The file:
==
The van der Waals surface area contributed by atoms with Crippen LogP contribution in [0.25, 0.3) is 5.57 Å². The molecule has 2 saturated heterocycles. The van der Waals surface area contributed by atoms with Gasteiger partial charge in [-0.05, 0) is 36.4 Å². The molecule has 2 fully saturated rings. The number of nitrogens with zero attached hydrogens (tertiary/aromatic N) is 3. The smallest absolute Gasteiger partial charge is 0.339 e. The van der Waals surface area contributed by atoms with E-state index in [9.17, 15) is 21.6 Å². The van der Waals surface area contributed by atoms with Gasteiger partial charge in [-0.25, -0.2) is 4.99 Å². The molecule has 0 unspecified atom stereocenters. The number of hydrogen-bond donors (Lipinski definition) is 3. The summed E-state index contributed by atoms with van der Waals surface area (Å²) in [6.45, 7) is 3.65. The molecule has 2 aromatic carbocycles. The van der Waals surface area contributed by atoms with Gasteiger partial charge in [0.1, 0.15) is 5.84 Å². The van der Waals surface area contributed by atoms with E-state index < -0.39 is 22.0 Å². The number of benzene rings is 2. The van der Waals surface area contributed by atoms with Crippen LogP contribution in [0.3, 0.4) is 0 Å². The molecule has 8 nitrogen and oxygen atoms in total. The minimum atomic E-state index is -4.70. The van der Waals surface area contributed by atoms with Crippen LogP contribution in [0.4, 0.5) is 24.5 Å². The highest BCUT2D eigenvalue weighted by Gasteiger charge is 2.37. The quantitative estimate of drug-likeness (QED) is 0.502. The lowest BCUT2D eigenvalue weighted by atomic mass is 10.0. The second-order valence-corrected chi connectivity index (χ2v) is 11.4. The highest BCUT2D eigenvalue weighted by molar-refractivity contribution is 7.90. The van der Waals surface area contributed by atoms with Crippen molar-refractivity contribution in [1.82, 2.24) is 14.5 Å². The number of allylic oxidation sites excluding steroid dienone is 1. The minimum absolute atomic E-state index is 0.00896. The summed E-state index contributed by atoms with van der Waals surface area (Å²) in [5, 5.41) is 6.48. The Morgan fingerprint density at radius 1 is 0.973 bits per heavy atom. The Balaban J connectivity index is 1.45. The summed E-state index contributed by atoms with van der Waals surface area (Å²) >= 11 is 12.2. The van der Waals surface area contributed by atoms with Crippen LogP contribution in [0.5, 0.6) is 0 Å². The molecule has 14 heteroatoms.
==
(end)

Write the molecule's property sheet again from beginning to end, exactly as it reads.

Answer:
The van der Waals surface area contributed by atoms with Crippen LogP contribution in [0.25, 0.3) is 5.57 Å². The molecule has 2 saturated heterocycles. The van der Waals surface area contributed by atoms with Gasteiger partial charge in [-0.05, 0) is 36.4 Å². The molecule has 2 fully saturated rings. The number of nitrogens with zero attached hydrogens (tertiary/aromatic N) is 3. The smallest absolute Gasteiger partial charge is 0.339 e. The van der Waals surface area contributed by atoms with E-state index in [9.17, 15) is 21.6 Å². The van der Waals surface area contributed by atoms with Gasteiger partial charge in [-0.25, -0.2) is 4.99 Å². The molecule has 0 unspecified atom stereocenters. The number of hydrogen-bond donors (Lipinski definition) is 3. The summed E-state index contributed by atoms with van der Waals surface area (Å²) in [6.45, 7) is 3.65. The molecule has 2 aromatic carbocycles. The van der Waals surface area contributed by atoms with Gasteiger partial charge in [0.1, 0.15) is 5.84 Å². The van der Waals surface area contributed by atoms with E-state index < -0.39 is 22.0 Å². The number of benzene rings is 2. The van der Waals surface area contributed by atoms with Crippen LogP contribution in [0.3, 0.4) is 0 Å². The molecule has 8 nitrogen and oxygen atoms in total. The minimum atomic E-state index is -4.70. The van der Waals surface area contributed by atoms with Crippen LogP contribution in [0.4, 0.5) is 24.5 Å². The highest BCUT2D eigenvalue weighted by Gasteiger charge is 2.37. The quantitative estimate of drug-likeness (QED) is 0.502. The lowest BCUT2D eigenvalue weighted by atomic mass is 10.0. The second-order valence-corrected chi connectivity index (χ2v) is 11.4. The highest BCUT2D eigenvalue weighted by molar-refractivity contribution is 7.90. The van der Waals surface area contributed by atoms with Crippen molar-refractivity contribution in [1.82, 2.24) is 14.5 Å². The number of allylic oxidation sites excluding steroid dienone is 1. The minimum absolute atomic E-state index is 0.00896. The summed E-state index contributed by atoms with van der Waals surface area (Å²) in [5, 5.41) is 6.48. The Morgan fingerprint density at radius 1 is 0.973 bits per heavy atom. The Balaban J connectivity index is 1.45. The summed E-state index contributed by atoms with van der Waals surface area (Å²) >= 11 is 12.2. The van der Waals surface area contributed by atoms with Crippen LogP contribution in [0.5, 0.6) is 0 Å². The molecule has 14 heteroatoms.